(Laughter.)  I believed eight years ago, and I believe more strongly today,
that we need a unifying politics and a unifying policy, which is different
from soothing words; it has to do with the decisions we make.  And for
example, I thought that you should be part of America's community.  But I
thought it in other ways, too.

          I thought that we could have an economic policy that was
pro-business and pro-labor.  And sure enough, this is the first time in
three decades we not only have the longest economic expansion in history,
but we've got incomes going up at all levels.  Average incomes have
increased by 15 percent since 1992.  After inflation.  Real increase.

          I thought it would be possible to grow the economy and improve
the environment, and sure enough it turned out to be true.  We have cleaner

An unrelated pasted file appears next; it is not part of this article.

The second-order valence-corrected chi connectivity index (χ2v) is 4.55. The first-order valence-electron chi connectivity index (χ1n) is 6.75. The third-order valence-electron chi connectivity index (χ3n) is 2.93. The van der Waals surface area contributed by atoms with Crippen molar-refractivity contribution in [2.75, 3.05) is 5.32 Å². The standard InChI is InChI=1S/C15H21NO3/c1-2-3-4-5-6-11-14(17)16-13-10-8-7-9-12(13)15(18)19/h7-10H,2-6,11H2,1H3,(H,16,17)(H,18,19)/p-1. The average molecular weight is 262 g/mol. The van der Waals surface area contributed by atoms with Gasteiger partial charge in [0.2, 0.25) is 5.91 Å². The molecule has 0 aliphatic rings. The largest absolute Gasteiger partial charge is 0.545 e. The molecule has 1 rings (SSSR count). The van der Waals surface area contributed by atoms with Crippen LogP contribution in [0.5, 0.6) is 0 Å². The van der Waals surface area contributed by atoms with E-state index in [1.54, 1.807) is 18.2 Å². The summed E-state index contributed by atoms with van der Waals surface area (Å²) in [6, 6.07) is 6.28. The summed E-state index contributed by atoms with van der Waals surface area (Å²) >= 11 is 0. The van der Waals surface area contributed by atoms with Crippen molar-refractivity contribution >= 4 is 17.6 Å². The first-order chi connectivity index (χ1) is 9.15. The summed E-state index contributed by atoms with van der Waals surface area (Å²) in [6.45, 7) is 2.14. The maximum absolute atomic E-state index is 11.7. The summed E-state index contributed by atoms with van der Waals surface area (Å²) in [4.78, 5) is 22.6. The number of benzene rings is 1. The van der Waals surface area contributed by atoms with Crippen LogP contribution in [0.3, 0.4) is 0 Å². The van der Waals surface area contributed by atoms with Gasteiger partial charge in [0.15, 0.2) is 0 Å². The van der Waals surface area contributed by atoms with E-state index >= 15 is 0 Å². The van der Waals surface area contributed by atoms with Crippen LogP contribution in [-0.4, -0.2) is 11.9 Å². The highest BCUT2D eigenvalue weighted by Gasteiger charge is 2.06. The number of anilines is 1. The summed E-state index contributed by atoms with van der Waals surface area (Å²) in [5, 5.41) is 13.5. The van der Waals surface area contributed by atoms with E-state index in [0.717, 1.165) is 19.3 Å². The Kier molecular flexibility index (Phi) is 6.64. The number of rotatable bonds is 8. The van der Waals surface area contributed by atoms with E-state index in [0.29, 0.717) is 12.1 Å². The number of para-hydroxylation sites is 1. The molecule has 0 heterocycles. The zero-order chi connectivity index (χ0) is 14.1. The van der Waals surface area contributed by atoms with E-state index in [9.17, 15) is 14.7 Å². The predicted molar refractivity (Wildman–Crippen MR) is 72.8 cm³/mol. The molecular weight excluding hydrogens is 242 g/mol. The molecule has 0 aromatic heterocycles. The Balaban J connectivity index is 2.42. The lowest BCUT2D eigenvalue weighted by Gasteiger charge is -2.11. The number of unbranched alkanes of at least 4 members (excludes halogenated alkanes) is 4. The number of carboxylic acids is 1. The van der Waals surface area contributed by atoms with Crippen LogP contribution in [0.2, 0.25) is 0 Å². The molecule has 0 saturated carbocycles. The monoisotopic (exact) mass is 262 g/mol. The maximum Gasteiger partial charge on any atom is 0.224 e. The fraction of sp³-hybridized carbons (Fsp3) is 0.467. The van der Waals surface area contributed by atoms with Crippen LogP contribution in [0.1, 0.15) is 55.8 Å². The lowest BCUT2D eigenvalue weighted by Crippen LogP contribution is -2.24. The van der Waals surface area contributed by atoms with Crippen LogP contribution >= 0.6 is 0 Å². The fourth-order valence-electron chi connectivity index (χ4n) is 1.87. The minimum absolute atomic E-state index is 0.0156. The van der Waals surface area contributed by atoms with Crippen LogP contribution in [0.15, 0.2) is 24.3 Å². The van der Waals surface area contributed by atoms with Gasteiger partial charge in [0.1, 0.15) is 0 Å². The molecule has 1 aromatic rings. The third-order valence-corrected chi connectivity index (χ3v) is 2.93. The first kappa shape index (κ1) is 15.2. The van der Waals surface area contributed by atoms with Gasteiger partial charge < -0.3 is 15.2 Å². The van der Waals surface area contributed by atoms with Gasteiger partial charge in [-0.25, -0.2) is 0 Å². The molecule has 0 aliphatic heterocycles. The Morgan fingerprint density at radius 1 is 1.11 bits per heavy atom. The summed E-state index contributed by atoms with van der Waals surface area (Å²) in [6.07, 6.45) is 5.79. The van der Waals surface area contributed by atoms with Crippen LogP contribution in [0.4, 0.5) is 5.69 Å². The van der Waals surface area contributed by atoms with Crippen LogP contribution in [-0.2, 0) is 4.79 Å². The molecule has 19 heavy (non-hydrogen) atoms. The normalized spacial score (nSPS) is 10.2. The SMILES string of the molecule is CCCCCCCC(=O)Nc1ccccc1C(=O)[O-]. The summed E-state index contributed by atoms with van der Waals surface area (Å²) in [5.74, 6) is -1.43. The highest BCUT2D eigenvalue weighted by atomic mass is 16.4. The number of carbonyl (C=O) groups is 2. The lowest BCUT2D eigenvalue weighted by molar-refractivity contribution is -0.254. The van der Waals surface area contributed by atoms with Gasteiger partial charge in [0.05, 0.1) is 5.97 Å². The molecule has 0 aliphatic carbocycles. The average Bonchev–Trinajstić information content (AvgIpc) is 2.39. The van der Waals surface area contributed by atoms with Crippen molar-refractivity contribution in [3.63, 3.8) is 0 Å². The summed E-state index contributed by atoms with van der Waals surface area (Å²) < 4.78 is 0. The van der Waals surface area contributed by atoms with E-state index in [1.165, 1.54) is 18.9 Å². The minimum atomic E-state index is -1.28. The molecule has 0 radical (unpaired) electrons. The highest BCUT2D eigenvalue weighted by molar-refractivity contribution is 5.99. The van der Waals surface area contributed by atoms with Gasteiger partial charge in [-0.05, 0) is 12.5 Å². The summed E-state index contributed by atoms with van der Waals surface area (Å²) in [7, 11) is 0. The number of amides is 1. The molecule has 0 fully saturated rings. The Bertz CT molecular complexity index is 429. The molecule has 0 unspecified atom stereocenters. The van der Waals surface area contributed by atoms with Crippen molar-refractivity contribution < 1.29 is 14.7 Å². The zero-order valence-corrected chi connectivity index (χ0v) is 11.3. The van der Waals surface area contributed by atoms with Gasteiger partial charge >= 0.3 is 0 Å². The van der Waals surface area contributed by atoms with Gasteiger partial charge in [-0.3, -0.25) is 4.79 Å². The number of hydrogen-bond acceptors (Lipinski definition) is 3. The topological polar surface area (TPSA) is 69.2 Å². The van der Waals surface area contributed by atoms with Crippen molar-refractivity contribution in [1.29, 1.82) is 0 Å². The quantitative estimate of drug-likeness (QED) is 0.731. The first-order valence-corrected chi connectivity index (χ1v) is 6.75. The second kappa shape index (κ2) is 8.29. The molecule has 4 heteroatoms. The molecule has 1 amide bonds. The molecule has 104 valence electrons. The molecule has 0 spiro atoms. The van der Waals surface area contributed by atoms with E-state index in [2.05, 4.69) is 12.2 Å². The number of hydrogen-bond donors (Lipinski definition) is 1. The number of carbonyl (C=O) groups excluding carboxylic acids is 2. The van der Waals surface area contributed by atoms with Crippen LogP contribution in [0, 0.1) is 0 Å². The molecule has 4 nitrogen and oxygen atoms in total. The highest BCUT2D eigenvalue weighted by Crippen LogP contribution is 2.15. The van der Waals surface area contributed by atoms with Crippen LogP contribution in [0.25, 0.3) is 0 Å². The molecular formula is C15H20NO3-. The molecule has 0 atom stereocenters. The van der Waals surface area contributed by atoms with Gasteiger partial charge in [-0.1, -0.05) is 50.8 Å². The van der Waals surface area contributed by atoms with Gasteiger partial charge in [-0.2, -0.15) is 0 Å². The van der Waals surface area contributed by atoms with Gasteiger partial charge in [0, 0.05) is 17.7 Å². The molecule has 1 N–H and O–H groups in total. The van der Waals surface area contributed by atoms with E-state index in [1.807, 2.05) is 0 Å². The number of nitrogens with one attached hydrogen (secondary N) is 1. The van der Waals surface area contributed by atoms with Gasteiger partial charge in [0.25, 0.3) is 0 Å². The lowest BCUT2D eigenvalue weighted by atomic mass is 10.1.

air, cleaner water, safer drinking water, safer food, more land set aside
than any administration since Theodore Roosevelt, and three times as many
toxic waste dumps cleaned up in our eight years as in the previous 12,
under the other party.

          So it seemed to me that you could be for in education more
investment and for higher standards at the same time.  And we've got test
scores going up and the college-going rate at an all-time high.

          I could go through this on and on and on, but I think the point I
want to make is we sometimes think that we have to divide things up, and
what we really have to do is fuse them, unite them, and move forward
together.  And it's worked.  Everyone knows the economy is stronger, but I